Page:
Former chief-of-staff of deposed former president Mubarak, Zakaria Azmi, was released from prison in February after he was granted a retrial in a corruption case and, of course, the renewed possibility of acquittal. Mubarak himself, as well as his sons, is also facing retrial and, of course, the renewed possibility of acquittal.
Rafik Habib, a Coptic scholar and deputy chairman of the Brotherhood’s Freedom and Justice Party, recently noted on his Facebook page that the judiciary has “been blocking every path that would bring members of the former regime, or those wreaking havoc and violence, to justice.” Habib wrote that he suspected that some Mubarak-era jurists, with the help of propaganda in the country’s media, have been refusing to open the files of former regime officials and have been resisting all attempts at purging the judiciary.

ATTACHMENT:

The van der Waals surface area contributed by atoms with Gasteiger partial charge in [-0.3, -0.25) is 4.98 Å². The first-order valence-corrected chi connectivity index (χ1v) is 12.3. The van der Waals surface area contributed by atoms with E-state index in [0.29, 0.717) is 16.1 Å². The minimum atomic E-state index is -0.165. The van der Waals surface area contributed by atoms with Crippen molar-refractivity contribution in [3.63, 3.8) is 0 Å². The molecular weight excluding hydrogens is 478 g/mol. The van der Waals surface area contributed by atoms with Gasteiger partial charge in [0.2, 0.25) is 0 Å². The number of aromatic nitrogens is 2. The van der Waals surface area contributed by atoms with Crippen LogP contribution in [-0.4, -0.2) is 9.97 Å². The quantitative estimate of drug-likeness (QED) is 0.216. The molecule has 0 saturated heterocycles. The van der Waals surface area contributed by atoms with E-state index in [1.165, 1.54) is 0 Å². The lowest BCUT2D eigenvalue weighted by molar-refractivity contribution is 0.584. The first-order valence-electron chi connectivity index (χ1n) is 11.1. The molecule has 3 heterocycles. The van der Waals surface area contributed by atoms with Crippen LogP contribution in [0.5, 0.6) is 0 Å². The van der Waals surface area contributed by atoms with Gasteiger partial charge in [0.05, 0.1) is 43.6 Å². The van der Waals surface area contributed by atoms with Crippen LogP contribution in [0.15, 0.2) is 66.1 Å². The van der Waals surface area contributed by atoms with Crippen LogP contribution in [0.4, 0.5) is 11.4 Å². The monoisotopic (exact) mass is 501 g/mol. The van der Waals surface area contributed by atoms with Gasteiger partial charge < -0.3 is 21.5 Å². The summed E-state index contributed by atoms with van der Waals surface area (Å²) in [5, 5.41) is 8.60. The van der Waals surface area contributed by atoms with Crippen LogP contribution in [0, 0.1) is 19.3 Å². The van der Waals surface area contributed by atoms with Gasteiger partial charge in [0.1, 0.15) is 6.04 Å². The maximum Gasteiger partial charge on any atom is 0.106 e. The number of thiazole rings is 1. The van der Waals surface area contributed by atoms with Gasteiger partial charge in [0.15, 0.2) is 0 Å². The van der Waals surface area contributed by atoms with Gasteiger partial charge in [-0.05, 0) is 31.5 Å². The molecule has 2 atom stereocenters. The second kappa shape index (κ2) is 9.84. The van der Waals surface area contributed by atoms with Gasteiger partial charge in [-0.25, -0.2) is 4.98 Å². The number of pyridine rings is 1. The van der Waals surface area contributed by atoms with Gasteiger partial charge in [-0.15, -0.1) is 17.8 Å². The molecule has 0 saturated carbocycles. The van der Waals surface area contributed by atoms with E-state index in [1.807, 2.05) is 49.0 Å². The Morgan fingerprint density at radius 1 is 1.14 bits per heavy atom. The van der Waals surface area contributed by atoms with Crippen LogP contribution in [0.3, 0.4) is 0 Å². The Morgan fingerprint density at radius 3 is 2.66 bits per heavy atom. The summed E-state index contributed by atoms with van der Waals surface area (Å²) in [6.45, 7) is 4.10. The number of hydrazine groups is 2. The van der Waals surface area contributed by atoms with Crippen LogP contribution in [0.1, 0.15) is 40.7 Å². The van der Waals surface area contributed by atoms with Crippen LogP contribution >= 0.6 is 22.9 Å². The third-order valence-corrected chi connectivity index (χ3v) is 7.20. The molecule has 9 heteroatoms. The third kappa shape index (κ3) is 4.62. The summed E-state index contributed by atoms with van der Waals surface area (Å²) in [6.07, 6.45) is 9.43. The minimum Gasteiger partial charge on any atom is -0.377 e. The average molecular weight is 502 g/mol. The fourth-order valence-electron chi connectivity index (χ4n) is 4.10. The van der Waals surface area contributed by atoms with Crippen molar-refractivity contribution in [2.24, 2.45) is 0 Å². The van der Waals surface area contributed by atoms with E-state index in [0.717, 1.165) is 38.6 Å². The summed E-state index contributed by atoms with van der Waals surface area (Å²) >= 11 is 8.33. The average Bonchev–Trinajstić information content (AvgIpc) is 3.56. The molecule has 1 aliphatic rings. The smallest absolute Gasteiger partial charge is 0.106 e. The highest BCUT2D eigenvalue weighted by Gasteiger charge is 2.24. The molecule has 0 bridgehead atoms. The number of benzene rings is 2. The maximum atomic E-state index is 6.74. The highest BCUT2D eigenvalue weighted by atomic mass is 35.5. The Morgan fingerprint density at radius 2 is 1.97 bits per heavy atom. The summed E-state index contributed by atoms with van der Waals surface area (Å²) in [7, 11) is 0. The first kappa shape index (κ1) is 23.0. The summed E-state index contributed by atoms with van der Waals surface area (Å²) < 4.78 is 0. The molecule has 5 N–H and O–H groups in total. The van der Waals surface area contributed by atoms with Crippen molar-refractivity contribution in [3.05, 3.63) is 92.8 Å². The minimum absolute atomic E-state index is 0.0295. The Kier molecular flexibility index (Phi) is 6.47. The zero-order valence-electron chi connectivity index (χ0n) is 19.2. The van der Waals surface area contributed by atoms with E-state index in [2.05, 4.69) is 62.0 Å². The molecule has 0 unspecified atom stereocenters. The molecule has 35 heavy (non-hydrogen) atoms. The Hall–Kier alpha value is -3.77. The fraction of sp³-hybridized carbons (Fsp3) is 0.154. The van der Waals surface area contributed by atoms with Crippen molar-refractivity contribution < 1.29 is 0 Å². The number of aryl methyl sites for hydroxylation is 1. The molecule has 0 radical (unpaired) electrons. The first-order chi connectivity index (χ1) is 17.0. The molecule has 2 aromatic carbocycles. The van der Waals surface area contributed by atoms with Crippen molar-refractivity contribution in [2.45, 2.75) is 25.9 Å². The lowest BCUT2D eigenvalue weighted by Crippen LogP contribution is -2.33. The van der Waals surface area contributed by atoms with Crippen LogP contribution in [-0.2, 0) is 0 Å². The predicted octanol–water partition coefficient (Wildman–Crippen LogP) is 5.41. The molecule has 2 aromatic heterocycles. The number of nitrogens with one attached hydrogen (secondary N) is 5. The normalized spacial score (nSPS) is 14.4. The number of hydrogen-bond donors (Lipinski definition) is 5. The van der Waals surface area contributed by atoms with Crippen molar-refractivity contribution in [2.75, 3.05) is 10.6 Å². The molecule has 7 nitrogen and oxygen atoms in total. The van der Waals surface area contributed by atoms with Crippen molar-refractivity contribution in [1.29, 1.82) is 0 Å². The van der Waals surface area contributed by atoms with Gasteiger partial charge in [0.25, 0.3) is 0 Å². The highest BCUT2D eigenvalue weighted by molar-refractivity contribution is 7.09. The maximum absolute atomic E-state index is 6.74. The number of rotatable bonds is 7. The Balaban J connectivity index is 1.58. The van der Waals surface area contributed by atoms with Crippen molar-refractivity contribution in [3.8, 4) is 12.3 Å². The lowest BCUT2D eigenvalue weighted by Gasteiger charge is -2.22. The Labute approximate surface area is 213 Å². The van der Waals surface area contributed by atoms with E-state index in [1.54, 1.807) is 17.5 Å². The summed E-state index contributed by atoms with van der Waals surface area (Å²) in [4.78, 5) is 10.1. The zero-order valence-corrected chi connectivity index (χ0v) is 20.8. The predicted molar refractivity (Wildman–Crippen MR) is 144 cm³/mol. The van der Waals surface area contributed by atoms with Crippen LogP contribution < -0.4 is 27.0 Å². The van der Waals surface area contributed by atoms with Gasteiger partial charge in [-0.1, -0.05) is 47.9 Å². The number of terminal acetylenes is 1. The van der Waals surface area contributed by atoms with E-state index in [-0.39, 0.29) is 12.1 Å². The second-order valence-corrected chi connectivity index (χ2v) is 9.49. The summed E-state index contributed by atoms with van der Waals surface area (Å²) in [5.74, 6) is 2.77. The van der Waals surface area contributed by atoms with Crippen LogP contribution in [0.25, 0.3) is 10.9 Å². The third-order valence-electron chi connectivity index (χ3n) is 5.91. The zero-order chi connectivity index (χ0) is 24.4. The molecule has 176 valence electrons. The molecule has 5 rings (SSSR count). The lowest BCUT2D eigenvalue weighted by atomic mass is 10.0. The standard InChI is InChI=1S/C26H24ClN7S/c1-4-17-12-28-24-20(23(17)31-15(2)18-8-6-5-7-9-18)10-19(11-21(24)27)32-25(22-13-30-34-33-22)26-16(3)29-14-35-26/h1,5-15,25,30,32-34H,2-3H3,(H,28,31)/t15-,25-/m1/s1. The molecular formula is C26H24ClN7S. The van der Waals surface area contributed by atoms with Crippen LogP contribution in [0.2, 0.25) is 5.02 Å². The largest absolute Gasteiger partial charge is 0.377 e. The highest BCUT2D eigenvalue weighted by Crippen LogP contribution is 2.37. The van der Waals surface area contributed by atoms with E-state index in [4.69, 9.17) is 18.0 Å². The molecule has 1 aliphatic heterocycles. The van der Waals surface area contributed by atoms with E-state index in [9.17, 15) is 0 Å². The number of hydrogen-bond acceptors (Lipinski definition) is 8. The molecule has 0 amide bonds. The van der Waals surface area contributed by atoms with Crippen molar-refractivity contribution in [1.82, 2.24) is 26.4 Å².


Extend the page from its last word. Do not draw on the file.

However, Amer said that the problem was not so much with the judiciary as with the present laws. “The law allows the right to self-defence, and that was the reason why many policemen were acquitted in cases of killing protesters,” Amer told Al-Ahram Weekly. In any revolution, he said, a revolutionary court should be mandated with settling such issues and exceptional laws should be designed to bring all those involved in killing protesters or in political and economic corruption to justice.
In the absence of such laws, Amer insisted, “the present judges cannot be blamed.”

BANNING THE FULUL? Article 232 of Egypt’s new constitution stipulates that leading officials of the dissolved NDP and former MPs from the party in the two houses of parliament elected before the 25 January Revolution (in the 2005 and 2010 elections) should be banned from participating in all political activities, including running in parliamentary and presidential elections, for 10 years.
However, the country’s Constitutional Court has ruled that such a blanket ban under the new election law would be unconstitutional, and a mistake in the wording of the ban has meant that according to Amer only 260 from a total of 2,600 former MPs can be banned and most former NDP MPs will probably stand in the forthcoming elections.
More than 200 former NDP MPs have already announced plans to form a new political party named the Egyptian Street Party.